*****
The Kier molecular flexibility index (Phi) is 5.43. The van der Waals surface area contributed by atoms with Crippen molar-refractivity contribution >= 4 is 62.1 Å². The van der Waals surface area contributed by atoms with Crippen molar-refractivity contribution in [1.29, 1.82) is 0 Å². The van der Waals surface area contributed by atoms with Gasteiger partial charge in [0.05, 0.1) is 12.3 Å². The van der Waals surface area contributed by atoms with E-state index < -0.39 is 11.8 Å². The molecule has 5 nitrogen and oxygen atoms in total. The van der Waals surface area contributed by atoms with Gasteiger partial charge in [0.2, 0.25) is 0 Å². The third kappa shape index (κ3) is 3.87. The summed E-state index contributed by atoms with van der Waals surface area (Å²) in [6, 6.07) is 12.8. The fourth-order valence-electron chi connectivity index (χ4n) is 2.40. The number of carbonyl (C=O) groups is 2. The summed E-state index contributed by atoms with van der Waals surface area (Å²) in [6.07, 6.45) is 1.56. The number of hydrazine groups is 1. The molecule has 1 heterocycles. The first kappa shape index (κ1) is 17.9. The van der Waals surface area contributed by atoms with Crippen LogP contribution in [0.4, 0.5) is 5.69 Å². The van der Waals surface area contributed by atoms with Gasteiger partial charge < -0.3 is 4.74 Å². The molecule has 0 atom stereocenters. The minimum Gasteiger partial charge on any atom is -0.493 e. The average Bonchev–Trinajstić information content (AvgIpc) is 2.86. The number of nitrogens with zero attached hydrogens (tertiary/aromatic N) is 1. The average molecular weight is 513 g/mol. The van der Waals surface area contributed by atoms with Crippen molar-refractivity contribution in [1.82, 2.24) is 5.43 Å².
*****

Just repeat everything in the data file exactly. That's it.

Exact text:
The Kier molecular flexibility index (Phi) is 5.43. The van der Waals surface area contributed by atoms with Crippen molar-refractivity contribution >= 4 is 62.1 Å². The van der Waals surface area contributed by atoms with Crippen molar-refractivity contribution in [1.29, 1.82) is 0 Å². The van der Waals surface area contributed by atoms with Gasteiger partial charge in [0.05, 0.1) is 12.3 Å². The van der Waals surface area contributed by atoms with E-state index < -0.39 is 11.8 Å². The molecule has 5 nitrogen and oxygen atoms in total. The van der Waals surface area contributed by atoms with Gasteiger partial charge in [0.2, 0.25) is 0 Å². The third kappa shape index (κ3) is 3.87. The summed E-state index contributed by atoms with van der Waals surface area (Å²) in [6, 6.07) is 12.8. The fourth-order valence-electron chi connectivity index (χ4n) is 2.40. The number of carbonyl (C=O) groups is 2. The summed E-state index contributed by atoms with van der Waals surface area (Å²) in [6.07, 6.45) is 1.56. The number of hydrazine groups is 1. The molecule has 1 heterocycles. The first kappa shape index (κ1) is 17.9. The van der Waals surface area contributed by atoms with Crippen LogP contribution in [0.4, 0.5) is 5.69 Å². The van der Waals surface area contributed by atoms with Gasteiger partial charge < -0.3 is 4.74 Å². The molecule has 0 atom stereocenters. The minimum Gasteiger partial charge on any atom is -0.493 e. The average Bonchev–Trinajstić information content (AvgIpc) is 2.86. The number of nitrogens with zero attached hydrogens (tertiary/aromatic N) is 1. The average molecular weight is 513 g/mol. The van der Waals surface area contributed by atoms with Crippen molar-refractivity contribution in [1.82, 2.24) is 5.43 Å².